Envío Digital
Central American University - UCA  
  Number 244 | Noviembre 2001




Envío team


Exactly two years ago, Daniel Ortega’s stepdaughter Zoilamérica Narváez filed a suit with the Inter-American Human Rights Commission (CIDH) against the Nicaraguan state for denying her access to justice by unjustifiably not acting to strip Ortega of his parliamentary immunity to answer her charge of 19 years of sexual abuse. On October 18, only weeks before this year’s elections, the commission announced that it had decided to recognize the "admissibility" of her charge. On learning of the decision, Narváez reiterated her desire that her story not be manipulated for electoral purposes "either by those who want to downplay the charges, reducing them to issues in the private sphere, or by those who want to use them now but earlier remained quiet, becoming accomplices of impunity." It was an obvious reference to both the FSLN and the PLC. The FSLN responded to the CIDH resolution with a four-paragraph communiqué decrying what it called the commission’s "destructive intentions."
Despite her express wishes, her denunciation, first made public in March 1998, was alluded to throughout the campaign. Liberal voices recalled it, with Enrique Bolaños himself mentioning it at least two or three times, while the FSLN campaign, directed by Zoilamérica’s mother, Rosario Murillo, tried to sweep it under the rug. Murillo herself referred to incest as "a private tragedy" and used press and TV images presenting her husband Daniel Ortega as the head of a happy and close family.


Rains from a tropical storm battered the North Atlantic Autonomous Region (RAAN) between October 25 and 30, only days before the elections. It was the same storm that later turned into Hurricane Michelle and passed over Cuba, devastating huge areas in its path. According to Civil Defense workers in the RAAN, the disasters resulting from the heavy rains were as serious as those produced by Hurricane Mitch during the same period of 1998. They calculated some 20 dead and 40,000 homeless, mainly in Bilwi (Puerto Cabezas), Waspám on the Río Coco, the mining town of Rosita and surrounding communities. The flooding destroyed bridges, highways and access roads to communities, as well as over 14,000 hectares of rice, beans, bananas and cassava. Material damages were assessed at some US$ 650,000.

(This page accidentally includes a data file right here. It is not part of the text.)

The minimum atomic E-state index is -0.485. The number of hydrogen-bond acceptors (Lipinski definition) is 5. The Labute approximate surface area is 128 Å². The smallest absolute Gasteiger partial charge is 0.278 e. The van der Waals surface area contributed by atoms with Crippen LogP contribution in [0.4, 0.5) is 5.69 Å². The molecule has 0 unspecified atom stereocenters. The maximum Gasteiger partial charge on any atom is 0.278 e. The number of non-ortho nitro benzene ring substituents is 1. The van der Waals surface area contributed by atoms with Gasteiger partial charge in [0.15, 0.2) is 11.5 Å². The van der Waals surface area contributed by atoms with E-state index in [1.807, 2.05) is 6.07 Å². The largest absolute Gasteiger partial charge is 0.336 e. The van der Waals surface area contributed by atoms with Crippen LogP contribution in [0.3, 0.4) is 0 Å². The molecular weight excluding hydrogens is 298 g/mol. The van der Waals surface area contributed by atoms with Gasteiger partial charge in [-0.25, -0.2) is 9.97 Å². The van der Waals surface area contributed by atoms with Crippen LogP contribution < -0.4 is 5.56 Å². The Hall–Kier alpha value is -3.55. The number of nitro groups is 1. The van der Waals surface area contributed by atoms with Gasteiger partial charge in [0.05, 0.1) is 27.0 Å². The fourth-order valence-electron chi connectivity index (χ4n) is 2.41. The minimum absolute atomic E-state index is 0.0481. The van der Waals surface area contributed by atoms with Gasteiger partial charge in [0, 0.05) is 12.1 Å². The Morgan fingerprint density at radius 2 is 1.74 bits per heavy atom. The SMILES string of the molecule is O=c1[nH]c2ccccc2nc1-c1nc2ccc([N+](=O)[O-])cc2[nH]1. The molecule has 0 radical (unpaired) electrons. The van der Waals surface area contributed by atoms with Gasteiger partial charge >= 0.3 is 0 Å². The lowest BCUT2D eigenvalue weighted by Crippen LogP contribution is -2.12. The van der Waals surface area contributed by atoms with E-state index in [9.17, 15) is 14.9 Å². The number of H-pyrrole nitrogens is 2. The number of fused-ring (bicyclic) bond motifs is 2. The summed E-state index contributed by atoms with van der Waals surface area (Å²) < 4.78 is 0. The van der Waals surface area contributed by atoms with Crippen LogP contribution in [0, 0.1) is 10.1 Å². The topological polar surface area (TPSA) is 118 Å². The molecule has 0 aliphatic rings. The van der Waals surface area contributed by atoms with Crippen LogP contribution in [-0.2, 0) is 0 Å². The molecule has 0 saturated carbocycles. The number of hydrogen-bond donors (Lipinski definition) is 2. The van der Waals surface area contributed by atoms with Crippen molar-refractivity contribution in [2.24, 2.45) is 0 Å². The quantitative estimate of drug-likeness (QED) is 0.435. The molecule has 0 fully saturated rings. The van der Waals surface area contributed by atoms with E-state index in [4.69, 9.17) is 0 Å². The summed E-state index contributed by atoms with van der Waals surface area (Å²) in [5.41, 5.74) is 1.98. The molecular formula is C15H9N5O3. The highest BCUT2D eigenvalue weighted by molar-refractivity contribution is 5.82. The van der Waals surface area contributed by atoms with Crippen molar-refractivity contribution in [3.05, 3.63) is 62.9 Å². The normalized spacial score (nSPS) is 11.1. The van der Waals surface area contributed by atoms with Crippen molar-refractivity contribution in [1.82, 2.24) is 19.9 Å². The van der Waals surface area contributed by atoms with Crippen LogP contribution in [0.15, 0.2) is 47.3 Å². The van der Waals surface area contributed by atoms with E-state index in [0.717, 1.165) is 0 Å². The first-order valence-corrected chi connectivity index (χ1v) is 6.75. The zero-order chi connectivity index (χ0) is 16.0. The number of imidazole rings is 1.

On November 23, the Central American Sports Organization (ORDECA) named Managua the seat of the VIII Central American Games in 2005. Only Panama, which has better infrastructure, competed with Managua for the honor. But, as Managua Mayor Herty Lewites explained, "solidarity among Central American brothers prevailed, and now with all sectors working together for sports and our youth, this will clinch our democracy." The Sandinista mayor’s speech requesting that the games be held here played a pivotal role in the decision, as did the letter of support sent to ORDECA by President-elect Enrique Bolaños.

The joint work that the two men have proposed for these coming years to ensure the games is a good sign for the nation. As headquarters for the games, Nicaragua must build an Olympic Village, a multiple-use sports center, an Olympic-size pool, a stadium for athletics and soccer that can hold 40,000 spectators, stadiums for basketball and volleyball and a cycle track. The costs to adequately ensure the games are calculated at US$40 million.

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